JAN MOIR: Just imagine Charles and Camilla huddled in front of an electric heater!

Her face is on our stamps, her head is on our currency, her status as leader of the country has been inviolate for 65 years. Yet what do we really know about the Queen?

Does she like pink, does she wear fluffy slippers, is she ever tempted to tell Prince William to zip it?

So much about HM remains an enigma, but every now and again the velvet curtain is lifted to give a peek behind the scenes inside the royal residences.

And every time it happens, I love the Queen a little bit more.

She is just not what one might expect from one’s monarch.

Instead, like any 91-year old great-grandmother who has spent a lifetime in service, she seems to prefer ease over luxury, home comforts over home improvements.

Meanwhile, up in her beloved Balmoral, life goes on for the Queen much as it has done for decades. The draughty old castle still has pre-Seventies plug-points and appliances with those leads of twisted cord

Meanwhile, up in her beloved Balmoral, life goes on for the Queen much as it has done for decades. The draughty old castle still has pre-Seventies plug-points and appliances with those leads of twisted cord

Over the years I have come to love her omnipresent indoor handbag, her unchanging shampoo-and-set, but most of all her taste in interior decoration, a style that could be called Regal Frugal, with hints of Shabby Palace Chic.

We’ve seen her breakfast room at Buckingham Palace, with its Tupperware tubs of cereal and Roberts radio plonked next to the newspapers.

We’ve seen her sitting room at Balmoral Castle, with its fireside chairs and curtains covered in thistle print fabric (love) and little gingham day-beds for her doggies (more love).

Now we go through the keyhole once more at Balmoral, this time to the castle’s library.

Camilla Duchess of Cornwall and Prince Charles
Battle of Britain memorial service, Westminster Abbey, London

Camilla Duchess of Cornwall and Prince CharlesBattle of Britain memorial service, Westminster Abbey, London

Who lives in a house like this?

This week, a photograph was issued of the Queen showing Julie Payette, the governor-general of Canada, around the bookshelves of the ol’ McHomestead.

Comparing it with an official Silver Jubilee snap taken in the library in 1977, we can deduce that very little has changed since then, and that the royal budget remains on the strangled side of tight.

As usual, evidence abounds of the Queen’s admirable thrift and lack of interest in her surroundings, as evinced by the hideous green-on-green colour scheme. Ugh. It’s the kind of couldn’t-care-less décor you might have found in the waiting room of a failing dental practice in post-war Taunton.

The room still has the same brown furniture and the same books on the same shelves as it did back then — but even the Queen has to refresh. The armchairs and sofa have been relieved of their British Regiments fabric and re-covered in Frog Sick Green which clashes horribly with the Teletubby Dipsy Green of the carpet.

Meanwhile, the Queen herself is upholstered in the trusty kilt and venerable cardigan she has worn for at least a decade during her Highland holidays.

On an occasional table sits a miserablist arrangement of flowers, like something you might find on the window sill of a funeral home.

Knicknacks? Of course, Ma’am.From the fridge-sized clock on the mantelpiece, the athletic figurine lampshades, the ship in a bottle to the statue of a man rescuing a child or a seal pup — it’s difficult to say — the only thing that they have in common is their plug-ugliness.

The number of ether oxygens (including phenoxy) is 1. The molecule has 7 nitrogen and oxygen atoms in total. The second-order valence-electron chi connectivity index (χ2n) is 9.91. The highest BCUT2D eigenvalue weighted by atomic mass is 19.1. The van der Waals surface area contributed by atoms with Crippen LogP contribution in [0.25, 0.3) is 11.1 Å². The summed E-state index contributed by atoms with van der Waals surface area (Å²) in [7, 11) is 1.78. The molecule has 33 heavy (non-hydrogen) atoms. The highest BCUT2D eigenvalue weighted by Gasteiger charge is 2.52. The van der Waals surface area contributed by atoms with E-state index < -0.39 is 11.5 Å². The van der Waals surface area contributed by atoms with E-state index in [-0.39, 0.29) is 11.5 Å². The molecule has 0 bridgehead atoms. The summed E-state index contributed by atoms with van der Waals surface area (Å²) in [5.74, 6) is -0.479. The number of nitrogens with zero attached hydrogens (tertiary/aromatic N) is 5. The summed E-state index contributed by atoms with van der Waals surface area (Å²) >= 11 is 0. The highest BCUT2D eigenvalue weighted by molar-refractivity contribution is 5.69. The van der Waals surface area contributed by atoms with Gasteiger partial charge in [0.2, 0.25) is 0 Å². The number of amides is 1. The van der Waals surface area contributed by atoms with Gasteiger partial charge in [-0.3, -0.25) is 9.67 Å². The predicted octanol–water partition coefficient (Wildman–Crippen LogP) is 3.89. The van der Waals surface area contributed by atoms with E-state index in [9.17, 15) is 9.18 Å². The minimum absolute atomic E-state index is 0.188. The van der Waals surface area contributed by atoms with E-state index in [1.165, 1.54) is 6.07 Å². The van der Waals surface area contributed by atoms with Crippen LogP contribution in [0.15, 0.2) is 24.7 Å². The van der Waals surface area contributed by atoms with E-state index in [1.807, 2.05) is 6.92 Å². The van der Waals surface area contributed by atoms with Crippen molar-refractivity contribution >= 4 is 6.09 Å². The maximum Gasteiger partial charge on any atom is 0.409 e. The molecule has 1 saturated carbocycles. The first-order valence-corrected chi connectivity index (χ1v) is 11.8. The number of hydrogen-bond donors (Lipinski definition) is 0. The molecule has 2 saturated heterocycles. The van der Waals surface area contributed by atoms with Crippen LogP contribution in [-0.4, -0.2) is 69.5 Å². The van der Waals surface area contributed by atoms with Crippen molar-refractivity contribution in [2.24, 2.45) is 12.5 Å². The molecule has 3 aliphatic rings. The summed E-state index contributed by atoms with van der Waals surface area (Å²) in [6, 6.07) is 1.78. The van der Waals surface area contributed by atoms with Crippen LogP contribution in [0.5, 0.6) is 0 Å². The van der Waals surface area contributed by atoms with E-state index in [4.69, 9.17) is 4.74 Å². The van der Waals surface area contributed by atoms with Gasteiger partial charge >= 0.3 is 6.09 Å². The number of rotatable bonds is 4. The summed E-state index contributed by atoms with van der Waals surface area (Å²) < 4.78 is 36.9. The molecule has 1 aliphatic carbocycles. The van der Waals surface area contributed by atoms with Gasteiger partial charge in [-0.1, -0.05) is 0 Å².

Surely this is a job-lot of unloved presents from Commonwealth worthies, decanted into this forgotten room with its unread books and chairs with their backs to the large television?

I don’t even believe the Queen ever sits in those chairs, because once she climbed aboard in her tiny buckled shoes, she’d never get back out again. Not without a footman and a hoist, at any rate.

Canadian Governor General Designate Julie Payette meets Queen Elizabeth II during a private audience at Balmoral Castle, Scotland

Canadian Governor General Designate Julie Payette meets Queen Elizabeth II during a private audience at Balmoral Castle, Scotland

That is before we even get to the cheap convector fire stuffed into the fine marble fireplace, exactly like the one she has in her sitting room. Not to mention the balding hearth rug, the box-pleat valances on the sofa and the sawn-off television table.

Dearie me, it really is all so adorably dreary.

Yet that is what is so impressive about Her Maj — that lack of ostentation and grandeur, combined with the absence of any need to impress.

However, I don’t imagine any other members of the Royal Family live like this.

Hard to imagine Charles and Camilla huddled in front of an electric heater amid Highgrove’s seven-star luxury. And pictures of William and Kate’s £4.5 million Kensington Palace refurb revealed soft lamps, scented candles, thick, pale carpets and the kind of plush vibes of the neutral, country-house luxe that the duchess is known to covet — and spent more than £1.5 million trying to recreate at their Anmer Hall retreat in Norfolk.

Meanwhile, up in her beloved Balmoral, life goes on for the Queen much as it has done for decades. The draughty old castle still has pre-Seventies plug-points and appliances with those leads of twisted cord.

There is a general air of make-do-and-mend, of everything scrubbed to within an inch of its life.

The Queen updates her furnishings by using the fabric from an old sofa to cover some cushions, and she is good to go for another decade at least.

And when she does go, Regal Frugal will die out with her. You can count on that.

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Student Sophie Pointon has been jailed for 16 months for falsely accusing a taxi-driver of sexually assaulting her

Student Sophie Pointon has been jailed for 16 months for falsely accusing a taxi-driver of sexually assaulting her

Student Sophie Pointon has been jailed for 16 months for falsely accusing a taxi-driver of sexually assaulting her.